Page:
Meta Research Foundational Integrity Research
Closing Date: 22/11/2022
Funding research to explore integrity issues related to social communication technologies, such as misinformation, hate speech, violence and incitement, and coordinated harm.
Meta Research works on cutting edge research with a practical focus and builds long-term relationships with top research institutions around the world. It also publishes papers, give talks, and collaborates broadly with the academic community.
Meta is seeking to better understand the challenges related to integrity issues on social media and social technology platforms. Meta is providing $1 million in funding for foundational and applied research around challenges pertaining to platform governance in domains such as misinformation, hate speech, violence and incitement, and coordinated harm. The goal is to increase the scientific knowledge in these spaces and to contribute to a shared understanding across the broader scientific community and technology industry on how social technology companies can better address integrity issues on their platforms.
Research areas of interest include, but are not limited to, the following:
- Interventions to counter misinformation: Proposals that explore how to best measure the relative benefits and consequences of interventions to counter misinformation or provide access to authoritative content. In particular, ways of reliably quantifying how these interventions can provide the most defence against harm. Interventions could include but are not limited to: institutional intermediaries such as fact-checkers, community leaders, community moderation or feedback, credibility signals, and techniques related to inoculation theory such as “prebunking”. The need for causal evaluations to understand the relative impact of interventions on people’s attitudes, knowledge, and behaviour is important.
- Information processing around sensational, hateful, divisive, or provocative problematic content: Proposals that explore the social, psychological, and cognitive variables involved in the consumption of “grey area” content experiences – sensational, provocative, divisive, hateful, misleading, polarising, or biased information – received and produced on social media platforms. In particular, understanding how people across different backgrounds, communities, and cultures interact with, are affected by, and decide to promote or share the spectrum of possibly problematic content. Studies that explicitly examine long-term exposure to these types of content or behaviours and their effects on people with deeper or longer engagement are encouraged. Understanding what aspects of the experience might help individuals engage more critically with or more consciously avoid problematic experiences is of interest. Measurement of perceptions and awareness of the prevalence or distribution of this content can be an additional impactful contribution.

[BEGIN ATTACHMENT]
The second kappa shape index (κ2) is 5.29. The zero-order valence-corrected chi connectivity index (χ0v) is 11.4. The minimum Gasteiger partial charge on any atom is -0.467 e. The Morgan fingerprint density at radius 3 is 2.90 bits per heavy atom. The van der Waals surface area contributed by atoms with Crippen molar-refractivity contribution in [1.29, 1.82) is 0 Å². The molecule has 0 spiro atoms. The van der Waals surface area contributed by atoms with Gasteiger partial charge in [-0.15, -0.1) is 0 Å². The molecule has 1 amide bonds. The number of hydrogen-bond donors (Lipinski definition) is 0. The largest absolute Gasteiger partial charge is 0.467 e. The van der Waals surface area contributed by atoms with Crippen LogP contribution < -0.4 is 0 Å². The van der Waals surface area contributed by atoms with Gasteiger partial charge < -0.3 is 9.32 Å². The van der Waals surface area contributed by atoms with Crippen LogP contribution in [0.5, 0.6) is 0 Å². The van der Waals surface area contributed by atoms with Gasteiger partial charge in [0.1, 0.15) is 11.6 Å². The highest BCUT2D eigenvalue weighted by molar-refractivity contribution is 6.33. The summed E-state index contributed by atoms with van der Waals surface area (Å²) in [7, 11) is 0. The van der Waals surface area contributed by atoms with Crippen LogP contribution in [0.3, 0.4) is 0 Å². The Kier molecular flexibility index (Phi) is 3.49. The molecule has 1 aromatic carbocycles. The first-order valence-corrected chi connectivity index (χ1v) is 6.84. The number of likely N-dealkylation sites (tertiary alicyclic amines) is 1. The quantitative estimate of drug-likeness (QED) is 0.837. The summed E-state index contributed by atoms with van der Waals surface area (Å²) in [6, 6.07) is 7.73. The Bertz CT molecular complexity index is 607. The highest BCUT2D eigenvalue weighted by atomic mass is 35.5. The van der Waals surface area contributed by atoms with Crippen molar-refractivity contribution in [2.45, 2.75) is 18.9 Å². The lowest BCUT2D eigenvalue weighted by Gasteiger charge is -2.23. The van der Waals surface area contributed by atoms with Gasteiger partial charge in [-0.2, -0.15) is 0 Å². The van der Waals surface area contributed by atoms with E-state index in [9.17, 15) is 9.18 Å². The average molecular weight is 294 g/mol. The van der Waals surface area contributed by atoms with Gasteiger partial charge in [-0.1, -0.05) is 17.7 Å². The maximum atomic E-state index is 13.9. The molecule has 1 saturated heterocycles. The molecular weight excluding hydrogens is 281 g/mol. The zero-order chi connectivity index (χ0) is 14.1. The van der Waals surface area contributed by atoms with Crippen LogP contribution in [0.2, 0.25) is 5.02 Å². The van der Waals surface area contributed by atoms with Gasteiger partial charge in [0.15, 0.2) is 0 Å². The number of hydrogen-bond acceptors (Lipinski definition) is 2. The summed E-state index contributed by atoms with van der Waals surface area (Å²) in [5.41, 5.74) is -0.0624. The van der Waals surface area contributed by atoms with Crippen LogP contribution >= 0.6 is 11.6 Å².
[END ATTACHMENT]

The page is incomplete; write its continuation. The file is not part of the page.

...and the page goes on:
- Violence and incitement, hateful and/or graphic content: Proposals that examine how people and organisations are leveraging social media to organise and potentially influence intergroup relations in their constituencies. Projects that probe the connection between online speech and subsequent consequences of both offline and online harms are of interest. In particular, research that explores deterrents to online and offline problematic behaviour related to dangerous speech and harmful conflict. Projects that focus on actors, content, and behaviours related to sharing inflammatory, offensive, or dangerous content are encouraged. Meta is keen to understand this space in markets with limited institutions, developing media markets, and variations in levels of democracy in non-Western contexts, or in additional contexts where sudden conflict crises have introduced new challenges.